Nearly two hundred years old, the huge Grade I listed brick and timber built former tobacco warehouse in Wapping is sadly now probably more famous for being a ghostly abandoned site than for its long heritage.
Built in 1812 to house, unsurprisingly, tobacco delivered to London’s Docks, the abandoned site was restored in 1990 to form an upmarket shopping centre. Ill-fated from the start, the building was hit by the recession, then the failure of the area around it to develop as expected and has lain empty for over a decade.
Legend had it that the presence of a solitary sandwich shop serving the near by offices meant the whole place had to be kept open, but every time I have gone past the place on occasions over the past few years, the doors have been firmly closed.
I was in the area today to visit a nearby Catholic Church (or which more another day) and thought I’d have a quick look – and Lo! for the place was actually open. Well, apart from some barriers on the lower floor preventing access to parts of the place.
However, most of the upper deck was open, giving views of the building’s amazing timber and glass roof.
The two sailing ships in the canals out the back are still in situ as I have seen many times before, but it is the interior of the building which is the star of the area.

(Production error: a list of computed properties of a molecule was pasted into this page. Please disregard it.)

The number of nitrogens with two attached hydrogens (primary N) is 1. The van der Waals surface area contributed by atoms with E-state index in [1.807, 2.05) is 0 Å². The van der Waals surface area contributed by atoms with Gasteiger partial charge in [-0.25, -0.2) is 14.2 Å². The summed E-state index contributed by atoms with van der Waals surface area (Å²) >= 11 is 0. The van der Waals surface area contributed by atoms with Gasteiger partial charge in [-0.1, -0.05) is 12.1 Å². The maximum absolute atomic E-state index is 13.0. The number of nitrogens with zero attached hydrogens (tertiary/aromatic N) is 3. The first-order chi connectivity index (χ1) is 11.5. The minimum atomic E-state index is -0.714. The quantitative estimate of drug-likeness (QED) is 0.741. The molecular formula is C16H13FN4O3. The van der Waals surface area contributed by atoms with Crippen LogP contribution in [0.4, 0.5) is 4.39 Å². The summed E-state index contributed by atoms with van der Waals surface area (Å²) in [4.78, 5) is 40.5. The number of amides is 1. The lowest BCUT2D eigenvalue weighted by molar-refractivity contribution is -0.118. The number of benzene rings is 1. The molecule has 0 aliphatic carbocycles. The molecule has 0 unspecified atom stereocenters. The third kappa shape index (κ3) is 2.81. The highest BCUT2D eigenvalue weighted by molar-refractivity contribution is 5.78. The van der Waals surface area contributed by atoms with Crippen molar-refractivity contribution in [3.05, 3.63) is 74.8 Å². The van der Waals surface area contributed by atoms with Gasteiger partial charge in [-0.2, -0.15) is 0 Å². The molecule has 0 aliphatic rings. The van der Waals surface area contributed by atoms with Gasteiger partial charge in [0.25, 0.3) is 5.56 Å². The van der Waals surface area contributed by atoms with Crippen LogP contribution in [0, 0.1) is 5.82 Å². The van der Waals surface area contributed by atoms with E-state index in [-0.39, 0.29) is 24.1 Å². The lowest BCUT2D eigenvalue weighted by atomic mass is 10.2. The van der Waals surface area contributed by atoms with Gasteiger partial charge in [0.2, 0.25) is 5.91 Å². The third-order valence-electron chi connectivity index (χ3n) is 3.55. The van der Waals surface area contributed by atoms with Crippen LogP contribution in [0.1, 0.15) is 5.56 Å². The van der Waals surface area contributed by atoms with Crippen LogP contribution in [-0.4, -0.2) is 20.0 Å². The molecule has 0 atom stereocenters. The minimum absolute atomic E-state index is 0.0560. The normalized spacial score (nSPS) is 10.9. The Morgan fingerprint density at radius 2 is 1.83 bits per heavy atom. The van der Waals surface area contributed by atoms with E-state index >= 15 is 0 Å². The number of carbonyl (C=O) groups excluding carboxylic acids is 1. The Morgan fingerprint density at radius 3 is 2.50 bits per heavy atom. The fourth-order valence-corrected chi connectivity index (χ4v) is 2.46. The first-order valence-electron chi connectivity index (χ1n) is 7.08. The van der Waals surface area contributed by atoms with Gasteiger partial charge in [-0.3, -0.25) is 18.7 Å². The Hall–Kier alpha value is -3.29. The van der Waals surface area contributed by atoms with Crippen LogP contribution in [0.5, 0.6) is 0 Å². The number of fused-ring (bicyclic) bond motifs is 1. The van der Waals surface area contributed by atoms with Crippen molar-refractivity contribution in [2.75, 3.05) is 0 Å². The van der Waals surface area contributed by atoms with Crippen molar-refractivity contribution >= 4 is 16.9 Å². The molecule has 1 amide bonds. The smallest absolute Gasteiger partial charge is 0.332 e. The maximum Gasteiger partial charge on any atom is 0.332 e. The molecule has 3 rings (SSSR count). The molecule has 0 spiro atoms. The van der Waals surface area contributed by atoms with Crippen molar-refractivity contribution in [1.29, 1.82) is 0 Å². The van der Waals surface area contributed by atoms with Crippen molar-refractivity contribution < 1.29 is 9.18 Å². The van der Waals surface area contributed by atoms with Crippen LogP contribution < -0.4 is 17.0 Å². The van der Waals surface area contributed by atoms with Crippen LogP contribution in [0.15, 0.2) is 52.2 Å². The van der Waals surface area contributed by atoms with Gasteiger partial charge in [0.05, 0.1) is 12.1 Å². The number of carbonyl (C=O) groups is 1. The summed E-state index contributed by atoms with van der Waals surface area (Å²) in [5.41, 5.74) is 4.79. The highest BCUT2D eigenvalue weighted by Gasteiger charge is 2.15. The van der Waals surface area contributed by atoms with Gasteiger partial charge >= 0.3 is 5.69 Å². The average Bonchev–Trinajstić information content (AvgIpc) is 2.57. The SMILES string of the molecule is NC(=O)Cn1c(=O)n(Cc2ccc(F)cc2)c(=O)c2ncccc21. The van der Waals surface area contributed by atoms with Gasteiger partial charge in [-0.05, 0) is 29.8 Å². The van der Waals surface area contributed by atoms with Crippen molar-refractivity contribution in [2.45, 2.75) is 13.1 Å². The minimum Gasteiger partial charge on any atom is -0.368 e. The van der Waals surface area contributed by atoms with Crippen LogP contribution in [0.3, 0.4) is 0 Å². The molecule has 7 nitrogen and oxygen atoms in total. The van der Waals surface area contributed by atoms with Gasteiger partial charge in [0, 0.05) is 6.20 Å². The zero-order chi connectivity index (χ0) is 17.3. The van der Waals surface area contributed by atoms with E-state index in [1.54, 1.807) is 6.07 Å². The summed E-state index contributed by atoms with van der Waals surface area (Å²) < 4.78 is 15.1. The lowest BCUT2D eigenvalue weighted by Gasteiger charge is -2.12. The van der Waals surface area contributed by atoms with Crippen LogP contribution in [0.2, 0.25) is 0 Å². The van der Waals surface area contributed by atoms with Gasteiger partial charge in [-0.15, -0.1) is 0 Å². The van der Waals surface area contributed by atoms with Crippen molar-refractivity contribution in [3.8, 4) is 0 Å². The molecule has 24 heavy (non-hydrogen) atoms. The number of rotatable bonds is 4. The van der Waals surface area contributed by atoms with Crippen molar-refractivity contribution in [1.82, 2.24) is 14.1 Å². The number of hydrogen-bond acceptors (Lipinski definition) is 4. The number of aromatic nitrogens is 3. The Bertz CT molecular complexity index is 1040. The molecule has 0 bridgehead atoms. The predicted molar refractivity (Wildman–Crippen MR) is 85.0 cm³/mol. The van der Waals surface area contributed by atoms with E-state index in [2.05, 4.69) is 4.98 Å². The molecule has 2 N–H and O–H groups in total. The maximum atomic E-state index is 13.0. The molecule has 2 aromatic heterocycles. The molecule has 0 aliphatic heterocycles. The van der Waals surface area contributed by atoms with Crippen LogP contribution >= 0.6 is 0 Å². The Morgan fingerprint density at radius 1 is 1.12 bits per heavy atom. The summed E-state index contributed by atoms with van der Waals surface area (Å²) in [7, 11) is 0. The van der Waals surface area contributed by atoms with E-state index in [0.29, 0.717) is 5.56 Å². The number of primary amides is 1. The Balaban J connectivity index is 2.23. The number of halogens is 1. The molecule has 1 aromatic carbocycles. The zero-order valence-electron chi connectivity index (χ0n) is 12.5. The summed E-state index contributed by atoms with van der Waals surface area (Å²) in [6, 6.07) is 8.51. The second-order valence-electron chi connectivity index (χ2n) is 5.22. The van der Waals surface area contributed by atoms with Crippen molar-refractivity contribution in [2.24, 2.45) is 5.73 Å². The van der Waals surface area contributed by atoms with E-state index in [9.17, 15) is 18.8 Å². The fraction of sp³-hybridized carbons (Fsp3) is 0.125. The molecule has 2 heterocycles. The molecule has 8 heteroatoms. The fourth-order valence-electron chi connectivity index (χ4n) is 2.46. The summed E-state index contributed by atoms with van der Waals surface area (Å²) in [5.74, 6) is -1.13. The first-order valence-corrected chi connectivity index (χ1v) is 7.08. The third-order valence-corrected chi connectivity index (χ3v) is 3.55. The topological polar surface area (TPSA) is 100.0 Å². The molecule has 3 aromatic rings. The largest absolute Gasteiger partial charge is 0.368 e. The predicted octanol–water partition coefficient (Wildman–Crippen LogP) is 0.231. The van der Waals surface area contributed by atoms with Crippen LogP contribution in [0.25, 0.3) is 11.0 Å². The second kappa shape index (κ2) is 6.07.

It is a lovely, if mournful place to wander round. Sadly, my perambulations down one dimly lit and quite atmospheric corridor were interrupted by the security guard telling me not to take photography.
Why? WHY? WHY?
Yes, I had to ask three times, and he finally volunteered that I was trying to take photos of the offices. Which I wasn’t, but I really wasn’t in the mood to argue.
While I can understand why it failed as a shopping centre, I am puzzled as to why no attempt was made to convert it into small offices for start-up and media companies. It’s the sort of property they lap up for offices.
According to English Heritage’s Buildings at Risk Register, the Local Authority is commencing a master plan process for the building this year. Personally, I hope something happens sharpish, so that the building can celebrate its double-century as a working building again.
Some more photos over at the usual place.
There is an eight-floor multi-story car park near the Dock, but sadly my hoped for “awesome views from the top” were thwarted by the whole place being sealed off from the 2nd floor upwards. Might try to find the managing agent and beg permission to borrow the keys!